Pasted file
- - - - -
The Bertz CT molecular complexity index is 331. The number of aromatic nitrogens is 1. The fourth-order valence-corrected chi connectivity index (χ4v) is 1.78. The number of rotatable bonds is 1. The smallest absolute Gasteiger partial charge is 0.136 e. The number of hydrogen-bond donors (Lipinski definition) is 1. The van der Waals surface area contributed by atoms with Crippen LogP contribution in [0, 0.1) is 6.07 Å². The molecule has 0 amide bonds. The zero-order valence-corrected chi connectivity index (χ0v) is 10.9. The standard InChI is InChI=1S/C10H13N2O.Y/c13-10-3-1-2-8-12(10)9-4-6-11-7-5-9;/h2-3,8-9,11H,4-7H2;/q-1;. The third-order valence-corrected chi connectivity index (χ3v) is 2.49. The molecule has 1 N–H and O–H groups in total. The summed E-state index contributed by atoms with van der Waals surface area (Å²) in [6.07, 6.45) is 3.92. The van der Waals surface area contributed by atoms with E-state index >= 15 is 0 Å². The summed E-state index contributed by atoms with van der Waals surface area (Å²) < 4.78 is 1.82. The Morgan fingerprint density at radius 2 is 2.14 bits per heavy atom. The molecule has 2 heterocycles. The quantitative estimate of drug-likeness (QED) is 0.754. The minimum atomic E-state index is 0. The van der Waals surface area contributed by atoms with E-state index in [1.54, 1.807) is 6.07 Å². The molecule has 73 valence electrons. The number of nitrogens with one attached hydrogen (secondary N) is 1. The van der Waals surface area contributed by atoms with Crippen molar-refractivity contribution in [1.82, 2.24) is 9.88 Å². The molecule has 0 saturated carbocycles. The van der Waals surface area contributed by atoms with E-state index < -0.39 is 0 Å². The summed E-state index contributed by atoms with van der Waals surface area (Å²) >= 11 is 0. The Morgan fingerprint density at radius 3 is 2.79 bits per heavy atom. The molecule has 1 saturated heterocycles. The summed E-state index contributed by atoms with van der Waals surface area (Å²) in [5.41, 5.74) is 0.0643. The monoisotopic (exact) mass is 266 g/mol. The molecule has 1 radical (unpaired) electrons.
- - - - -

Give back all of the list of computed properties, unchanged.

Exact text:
The Bertz CT molecular complexity index is 331. The number of aromatic nitrogens is 1. The fourth-order valence-corrected chi connectivity index (χ4v) is 1.78. The number of rotatable bonds is 1. The smallest absolute Gasteiger partial charge is 0.136 e. The number of hydrogen-bond donors (Lipinski definition) is 1. The van der Waals surface area contributed by atoms with Crippen LogP contribution in [0, 0.1) is 6.07 Å². The molecule has 0 amide bonds. The zero-order valence-corrected chi connectivity index (χ0v) is 10.9. The standard InChI is InChI=1S/C10H13N2O.Y/c13-10-3-1-2-8-12(10)9-4-6-11-7-5-9;/h2-3,8-9,11H,4-7H2;/q-1;. The third-order valence-corrected chi connectivity index (χ3v) is 2.49. The molecule has 1 N–H and O–H groups in total. The summed E-state index contributed by atoms with van der Waals surface area (Å²) in [6.07, 6.45) is 3.92. The van der Waals surface area contributed by atoms with E-state index >= 15 is 0 Å². The summed E-state index contributed by atoms with van der Waals surface area (Å²) < 4.78 is 1.82. The Morgan fingerprint density at radius 2 is 2.14 bits per heavy atom. The molecule has 2 heterocycles. The quantitative estimate of drug-likeness (QED) is 0.754. The minimum atomic E-state index is 0. The van der Waals surface area contributed by atoms with E-state index in [1.54, 1.807) is 6.07 Å². The molecule has 73 valence electrons. The number of nitrogens with one attached hydrogen (secondary N) is 1. The van der Waals surface area contributed by atoms with Crippen molar-refractivity contribution in [1.82, 2.24) is 9.88 Å². The molecule has 0 saturated carbocycles. The van der Waals surface area contributed by atoms with E-state index < -0.39 is 0 Å². The summed E-state index contributed by atoms with van der Waals surface area (Å²) >= 11 is 0. The Morgan fingerprint density at radius 3 is 2.79 bits per heavy atom. The molecule has 1 saturated heterocycles. The summed E-state index contributed by atoms with van der Waals surface area (Å²) in [5.41, 5.74) is 0.0643. The monoisotopic (exact) mass is 266 g/mol. The molecule has 1 radical (unpaired) electrons.